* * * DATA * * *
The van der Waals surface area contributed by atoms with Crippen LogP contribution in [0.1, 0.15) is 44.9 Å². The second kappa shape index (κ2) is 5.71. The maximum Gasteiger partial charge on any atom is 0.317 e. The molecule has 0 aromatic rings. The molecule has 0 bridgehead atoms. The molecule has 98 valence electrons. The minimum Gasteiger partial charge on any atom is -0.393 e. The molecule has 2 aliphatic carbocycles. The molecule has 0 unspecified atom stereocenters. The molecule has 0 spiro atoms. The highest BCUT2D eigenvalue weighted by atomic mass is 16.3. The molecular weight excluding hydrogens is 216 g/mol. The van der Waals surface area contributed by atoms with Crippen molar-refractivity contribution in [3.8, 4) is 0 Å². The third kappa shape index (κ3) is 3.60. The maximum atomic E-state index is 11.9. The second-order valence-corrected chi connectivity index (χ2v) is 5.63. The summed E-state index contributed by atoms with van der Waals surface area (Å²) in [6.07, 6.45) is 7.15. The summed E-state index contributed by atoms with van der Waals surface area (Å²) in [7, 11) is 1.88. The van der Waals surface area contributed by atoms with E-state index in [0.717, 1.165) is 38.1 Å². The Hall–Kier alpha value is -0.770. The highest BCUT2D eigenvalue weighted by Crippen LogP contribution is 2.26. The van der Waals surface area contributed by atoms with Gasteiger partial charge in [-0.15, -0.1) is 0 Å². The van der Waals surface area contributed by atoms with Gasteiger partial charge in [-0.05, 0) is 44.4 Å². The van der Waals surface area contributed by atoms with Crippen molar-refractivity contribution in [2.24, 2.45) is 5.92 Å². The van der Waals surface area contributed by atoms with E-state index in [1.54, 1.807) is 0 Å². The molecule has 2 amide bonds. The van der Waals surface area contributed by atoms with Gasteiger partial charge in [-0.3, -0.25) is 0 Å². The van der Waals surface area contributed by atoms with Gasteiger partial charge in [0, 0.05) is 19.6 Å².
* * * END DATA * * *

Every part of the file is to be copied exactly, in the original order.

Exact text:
The van der Waals surface area contributed by atoms with Crippen LogP contribution in [0.1, 0.15) is 44.9 Å². The second kappa shape index (κ2) is 5.71. The maximum Gasteiger partial charge on any atom is 0.317 e. The molecule has 0 aromatic rings. The molecule has 0 bridgehead atoms. The molecule has 98 valence electrons. The minimum Gasteiger partial charge on any atom is -0.393 e. The molecule has 2 aliphatic carbocycles. The molecule has 0 unspecified atom stereocenters. The molecule has 0 spiro atoms. The highest BCUT2D eigenvalue weighted by atomic mass is 16.3. The molecular weight excluding hydrogens is 216 g/mol. The van der Waals surface area contributed by atoms with Crippen molar-refractivity contribution in [3.8, 4) is 0 Å². The third kappa shape index (κ3) is 3.60. The maximum atomic E-state index is 11.9. The second-order valence-corrected chi connectivity index (χ2v) is 5.63. The summed E-state index contributed by atoms with van der Waals surface area (Å²) in [6.07, 6.45) is 7.15. The summed E-state index contributed by atoms with van der Waals surface area (Å²) in [7, 11) is 1.88. The van der Waals surface area contributed by atoms with E-state index in [0.717, 1.165) is 38.1 Å². The Hall–Kier alpha value is -0.770. The highest BCUT2D eigenvalue weighted by Crippen LogP contribution is 2.26. The van der Waals surface area contributed by atoms with Gasteiger partial charge in [-0.15, -0.1) is 0 Å². The van der Waals surface area contributed by atoms with Gasteiger partial charge in [-0.05, 0) is 44.4 Å². The van der Waals surface area contributed by atoms with Crippen molar-refractivity contribution in [2.24, 2.45) is 5.92 Å². The van der Waals surface area contributed by atoms with E-state index in [1.54, 1.807) is 0 Å². The molecule has 2 amide bonds. The van der Waals surface area contributed by atoms with Gasteiger partial charge in [-0.3, -0.25) is 0 Å². The van der Waals surface area contributed by atoms with Gasteiger partial charge in [0, 0.05) is 19.6 Å².